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B Can you prove anything using the Scientific Method?

  1. Mar 13, 2018 #1
    I am studying the scientific method and have come to the following conclusion.

    Since X -> Y does not imply X is true (or real), it is impossible for the scientific method (SM) to prove that anything is true.

    So like mathematics, the scientific method builds knowledge on axioms which cannot be proven to be true, like mathematics is built on axioms like the point which does not exist.

    The scientific method only stats that "if something is true" then "something else is also true".

    For example: If you push an object -> it will move says the SM. But it does not show that there is a force.
    Another example: "Taking antibiotics" -> "Cures diseases". But it does not tell that disease causing germs exist.

    Is this the correct view??
    Last edited by a moderator: Mar 14, 2018
  2. jcsd
  3. Mar 13, 2018 #2


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    The scientific method is not about "proving" anything, it is about how to develop theories that comport with observations and make predictions about future observations. You never prove anything in physics, that's a math thing.
  4. Mar 13, 2018 #3


    Staff: Mentor

    Yes, this is well known.

    I would say that the scientific method builds knowledge on experimental evidence, not axioms. But experimental evidence verifies or falsifies theories, it does not prove them.

    It definitely does show it. Just because it isn’t proven doesn’t mean that it isn’t shown. And just because it isn’t certain doesn’t mean it isn’t knowledge.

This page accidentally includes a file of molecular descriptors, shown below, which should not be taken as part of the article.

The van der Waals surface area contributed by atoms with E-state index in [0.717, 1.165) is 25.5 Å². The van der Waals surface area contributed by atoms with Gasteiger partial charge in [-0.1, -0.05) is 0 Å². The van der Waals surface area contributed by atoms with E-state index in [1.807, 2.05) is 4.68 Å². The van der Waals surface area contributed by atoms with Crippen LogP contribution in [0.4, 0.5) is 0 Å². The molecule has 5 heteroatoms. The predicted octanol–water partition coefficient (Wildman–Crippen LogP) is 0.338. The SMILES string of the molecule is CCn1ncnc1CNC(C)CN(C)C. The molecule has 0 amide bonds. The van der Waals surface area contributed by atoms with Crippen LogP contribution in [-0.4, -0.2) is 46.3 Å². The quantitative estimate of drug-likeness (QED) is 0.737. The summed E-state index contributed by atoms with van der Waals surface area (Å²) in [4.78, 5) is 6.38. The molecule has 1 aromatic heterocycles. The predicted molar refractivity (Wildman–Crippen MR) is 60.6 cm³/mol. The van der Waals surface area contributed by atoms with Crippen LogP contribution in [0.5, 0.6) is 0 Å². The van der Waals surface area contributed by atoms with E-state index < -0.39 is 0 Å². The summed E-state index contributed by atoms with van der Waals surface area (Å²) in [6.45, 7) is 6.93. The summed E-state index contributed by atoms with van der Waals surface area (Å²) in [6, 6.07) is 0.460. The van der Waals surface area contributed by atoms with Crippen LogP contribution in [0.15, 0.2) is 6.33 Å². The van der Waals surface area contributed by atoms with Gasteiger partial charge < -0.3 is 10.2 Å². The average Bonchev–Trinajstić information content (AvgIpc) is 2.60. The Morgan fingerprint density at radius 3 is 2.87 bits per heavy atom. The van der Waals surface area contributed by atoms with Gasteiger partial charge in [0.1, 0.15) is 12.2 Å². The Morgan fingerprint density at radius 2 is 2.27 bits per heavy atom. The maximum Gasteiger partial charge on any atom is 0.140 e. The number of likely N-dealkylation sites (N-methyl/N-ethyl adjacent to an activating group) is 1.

I think that you are overemphasizing the importance of proofs in the development of knowledge
  5. Mar 13, 2018 #4
    I am a big fan of astronomy and cosmology and astrophysics. Particularly SETI project.

    So, for example when these days scientists discover exoplanets using the SM like this (artist rendition),

    they are saying that the planet is actually there, right??

    Does the SM tell us that the planet is actually there, that it exists ? Because we cannot directly see it using a telescope.
  6. Mar 13, 2018 #5


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    You are putting too much emphasis on the scientific method. OBSERVATIONS (and extrapolations from those observations) tell us that it is there.
  7. Mar 13, 2018 #6


    Staff: Mentor

    Yes, and the evidence shows that the planet is actually there. It doesn’t prove it, but it does show it.

    Directly seeing it with a telescope isn’t proof either.
  8. Mar 13, 2018 #7


    Staff: Mentor

    Leonard Susskind said, "Physicists aren't interested in what is true, but rather what is useful."

    What @phinds said is the kind of useful that Susskind meant.
  9. Mar 13, 2018 #8


    Staff: Mentor

    Et tu phinds!
  10. Mar 13, 2018 #9
    I am a bit confused.

    Because isn't prove and show the same thing.

    In Google I looked at the meaning of "prove" and it says this:
    Prove = demonstrate the truth or existence of (something) by evidence or argument.
    Synonyms = show.